James J Corbett

Gentleman Jim

World Heavy Weight Champion 1892-1897

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Jim Corbett was born in San Francisco, California on September 1 1866 he died on 18 February 1933. He was 6' 11/2" tall weighed in at between 173-190lbs and he held the heavy weight championship of the world for 5 years between 1892 and 1897, winning 11 losing 4 drawing 2. The number of fights Corbett had seem today to be quite small in number, however it should be noted that some of his fights lasted 60+ rounds.

 

The very first heavy weight champion to fight under the Marquis of Queensberry rules, it was Gentleman Jim who single handely brought boxing out of the bar rooms and elevated it into a noble art founded on science. Gifted with an analytical mind he soon realised that technique and ring craft would overcome brute strength.

 

An Irish American his love of fighting soon got him expelled from two schools, he started work as a bank clerk but yearned for the ring, it was this early career though that got him his nickname, used to dressing in white collar and tie for work and schooled in good manners, in reality Jim was no gentleman with two wives and a renowned serial womaniser.

 

The left hook is attributed to Jim Corbett during a fight with Joe Choynski he injured his left hand, causing him considerable pain whenever he used the left jab, he very quickly improvised by arcing the punch and hitting with the inside of his glove, thereby inventing the left hook. He beat Choynski in the 27th round.

 

Longest Day

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Probably Corbett's greatest fight was against Australia's Peter Jackson. The fight over 61 rounds was held at the California Athletics Club in 21 May 1891. Jackson was a mountain of a man and in fact most fighters avoided getting into the ring with him, widely regarded as the Black Heavyweight champion of the world. Jackson had a deadly right hand and Corbett had his work cut out keeping out of reach of it. It seemed at one time during this fight that Jackson would win when he connected a couple of times with his right, however Corbett survived and then looked like winning the bout himself when he knocked Jackson down in the 28th round, but the bell came to his rescue, finally after four hours in the ring the referee declared a no contest by this neither fighter could lift their arms.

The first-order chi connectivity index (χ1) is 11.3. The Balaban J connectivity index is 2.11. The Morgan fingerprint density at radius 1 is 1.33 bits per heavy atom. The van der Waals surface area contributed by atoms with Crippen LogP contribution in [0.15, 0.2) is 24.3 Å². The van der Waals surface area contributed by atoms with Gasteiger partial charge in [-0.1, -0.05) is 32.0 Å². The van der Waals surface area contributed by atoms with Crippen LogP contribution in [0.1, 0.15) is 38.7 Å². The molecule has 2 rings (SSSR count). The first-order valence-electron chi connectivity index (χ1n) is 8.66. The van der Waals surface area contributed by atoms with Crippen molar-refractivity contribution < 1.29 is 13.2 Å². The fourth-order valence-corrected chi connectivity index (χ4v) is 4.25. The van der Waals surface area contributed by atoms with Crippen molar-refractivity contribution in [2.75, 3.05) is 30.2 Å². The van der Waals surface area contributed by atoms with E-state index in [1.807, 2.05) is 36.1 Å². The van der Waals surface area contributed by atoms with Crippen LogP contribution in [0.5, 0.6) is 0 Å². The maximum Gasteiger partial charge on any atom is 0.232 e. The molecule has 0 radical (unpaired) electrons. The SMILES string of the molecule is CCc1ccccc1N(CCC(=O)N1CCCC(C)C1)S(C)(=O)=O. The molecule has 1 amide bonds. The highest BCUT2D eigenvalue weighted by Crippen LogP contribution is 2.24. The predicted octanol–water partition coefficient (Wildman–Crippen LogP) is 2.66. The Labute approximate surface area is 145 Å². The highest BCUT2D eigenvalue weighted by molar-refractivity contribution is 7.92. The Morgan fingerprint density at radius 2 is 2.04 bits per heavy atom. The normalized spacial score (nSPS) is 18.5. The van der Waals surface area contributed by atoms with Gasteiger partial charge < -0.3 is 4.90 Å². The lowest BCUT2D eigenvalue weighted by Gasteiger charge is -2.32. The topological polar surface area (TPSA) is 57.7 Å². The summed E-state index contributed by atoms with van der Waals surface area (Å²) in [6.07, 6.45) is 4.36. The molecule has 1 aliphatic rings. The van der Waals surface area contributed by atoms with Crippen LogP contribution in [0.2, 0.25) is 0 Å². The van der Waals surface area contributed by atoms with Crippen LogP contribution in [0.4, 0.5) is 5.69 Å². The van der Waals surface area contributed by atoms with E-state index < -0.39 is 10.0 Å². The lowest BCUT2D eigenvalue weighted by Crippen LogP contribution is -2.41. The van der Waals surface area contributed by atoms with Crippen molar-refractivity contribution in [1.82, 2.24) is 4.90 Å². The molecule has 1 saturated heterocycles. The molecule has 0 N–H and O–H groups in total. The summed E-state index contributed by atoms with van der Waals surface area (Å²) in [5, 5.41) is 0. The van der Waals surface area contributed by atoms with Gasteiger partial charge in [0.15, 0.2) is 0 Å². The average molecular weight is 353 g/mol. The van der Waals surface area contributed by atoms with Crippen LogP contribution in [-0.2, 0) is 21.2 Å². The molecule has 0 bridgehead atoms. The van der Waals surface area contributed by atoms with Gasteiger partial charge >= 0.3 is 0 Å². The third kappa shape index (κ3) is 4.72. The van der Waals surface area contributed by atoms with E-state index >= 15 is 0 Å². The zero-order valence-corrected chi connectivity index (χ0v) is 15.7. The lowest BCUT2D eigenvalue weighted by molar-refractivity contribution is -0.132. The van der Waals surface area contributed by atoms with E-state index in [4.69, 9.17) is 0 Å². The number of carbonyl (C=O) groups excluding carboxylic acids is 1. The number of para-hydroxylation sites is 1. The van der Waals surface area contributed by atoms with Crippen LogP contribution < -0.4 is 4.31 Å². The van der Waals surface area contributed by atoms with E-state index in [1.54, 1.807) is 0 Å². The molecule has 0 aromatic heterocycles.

The Jackson fight was the turning point for Corbett he enjoyed celebrity status and soon found himself in the ring with the mighty John L Sullivan although this was a sparring match and they both wore evening dress it led to the two men meeting in the ring in New Orleans with the World Title at stake.

 

Some say Sullivan never wanted to fight Corbett, he was getting past his best and was making a good living on the stage. however a $10,000 prize made sure he would. Sullivan started as favourite however it was probably the biggest mismatch in history Sullivan was too slow and ponderous for the younger man and Corbett had no trouble evading Sullivan's punches and picking him off with his own.

 

Sullivan fought gamely for 20 punishing rounds but in the 21st he was caught by a wicked right which put him down for the count.

Corbett was champion of the world he was immediately challenged by Bob Fitzsimmons but Jim was in no hurry to defend his title he wanted to cash in on it.

 

Soon he was appearing on stage and film he was one of the first sportmen to make money through endorsements, he fought several exhibition bouts over the next few years but only defended his title once against Englishman Charley Mitchell, Corbett destroyed Mitchell and then annouced he was considering retiring from the ring.

 

He said that Irishman Peter Maher should be the next champion so Bob Fitzsimmons knocked Maher out in the first round, He once again challenged Corbett and this time Gentleman Jim had no excuses.

 

The fight took place in Carson city in 1897 and Fitzsimmons luckily survived an overly long count to then land a punch into the solar plexus in the 14th round that finally ended the career of Gentleman Jim Corbett.